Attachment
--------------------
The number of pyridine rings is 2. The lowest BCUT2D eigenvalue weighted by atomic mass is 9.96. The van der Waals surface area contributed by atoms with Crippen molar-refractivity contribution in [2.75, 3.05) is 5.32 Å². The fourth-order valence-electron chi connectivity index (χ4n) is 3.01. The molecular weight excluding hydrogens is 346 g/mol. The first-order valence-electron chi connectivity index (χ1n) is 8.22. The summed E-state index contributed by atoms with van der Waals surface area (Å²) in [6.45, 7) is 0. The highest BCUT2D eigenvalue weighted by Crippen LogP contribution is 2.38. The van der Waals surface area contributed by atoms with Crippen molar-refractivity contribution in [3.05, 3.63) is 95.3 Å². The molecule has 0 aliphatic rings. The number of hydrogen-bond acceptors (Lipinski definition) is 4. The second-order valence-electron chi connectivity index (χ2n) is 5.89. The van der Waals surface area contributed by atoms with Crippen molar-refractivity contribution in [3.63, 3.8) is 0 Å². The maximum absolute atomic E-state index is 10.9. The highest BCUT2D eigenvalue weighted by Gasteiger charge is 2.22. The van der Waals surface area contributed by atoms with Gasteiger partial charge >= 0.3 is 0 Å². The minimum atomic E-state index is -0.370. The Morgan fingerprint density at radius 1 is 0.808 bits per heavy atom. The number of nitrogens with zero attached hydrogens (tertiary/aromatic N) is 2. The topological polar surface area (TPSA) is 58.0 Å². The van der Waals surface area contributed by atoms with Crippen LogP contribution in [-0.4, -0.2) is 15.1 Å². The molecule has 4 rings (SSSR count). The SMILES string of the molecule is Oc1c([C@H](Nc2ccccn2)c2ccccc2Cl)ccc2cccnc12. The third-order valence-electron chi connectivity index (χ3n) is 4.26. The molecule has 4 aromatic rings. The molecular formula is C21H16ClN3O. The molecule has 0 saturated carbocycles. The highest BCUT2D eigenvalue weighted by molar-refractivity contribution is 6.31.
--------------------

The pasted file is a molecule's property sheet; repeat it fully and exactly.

The number of pyridine rings is 2. The lowest BCUT2D eigenvalue weighted by atomic mass is 9.96. The van der Waals surface area contributed by atoms with Crippen molar-refractivity contribution in [2.75, 3.05) is 5.32 Å². The fourth-order valence-electron chi connectivity index (χ4n) is 3.01. The molecular weight excluding hydrogens is 346 g/mol. The first-order valence-electron chi connectivity index (χ1n) is 8.22. The summed E-state index contributed by atoms with van der Waals surface area (Å²) in [6.45, 7) is 0. The highest BCUT2D eigenvalue weighted by Crippen LogP contribution is 2.38. The van der Waals surface area contributed by atoms with Crippen molar-refractivity contribution in [3.05, 3.63) is 95.3 Å². The molecule has 0 aliphatic rings. The number of hydrogen-bond acceptors (Lipinski definition) is 4. The second-order valence-electron chi connectivity index (χ2n) is 5.89. The van der Waals surface area contributed by atoms with Crippen molar-refractivity contribution in [3.63, 3.8) is 0 Å². The maximum absolute atomic E-state index is 10.9. The highest BCUT2D eigenvalue weighted by Gasteiger charge is 2.22. The van der Waals surface area contributed by atoms with Gasteiger partial charge >= 0.3 is 0 Å². The minimum atomic E-state index is -0.370. The Morgan fingerprint density at radius 1 is 0.808 bits per heavy atom. The number of nitrogens with zero attached hydrogens (tertiary/aromatic N) is 2. The topological polar surface area (TPSA) is 58.0 Å². The van der Waals surface area contributed by atoms with Crippen LogP contribution in [-0.4, -0.2) is 15.1 Å². The molecule has 4 rings (SSSR count). The SMILES string of the molecule is Oc1c([C@H](Nc2ccccn2)c2ccccc2Cl)ccc2cccnc12. The third-order valence-electron chi connectivity index (χ3n) is 4.26. The molecule has 4 aromatic rings. The molecular formula is C21H16ClN3O. The molecule has 0 saturated carbocycles. The highest BCUT2D eigenvalue weighted by molar-refractivity contribution is 6.31.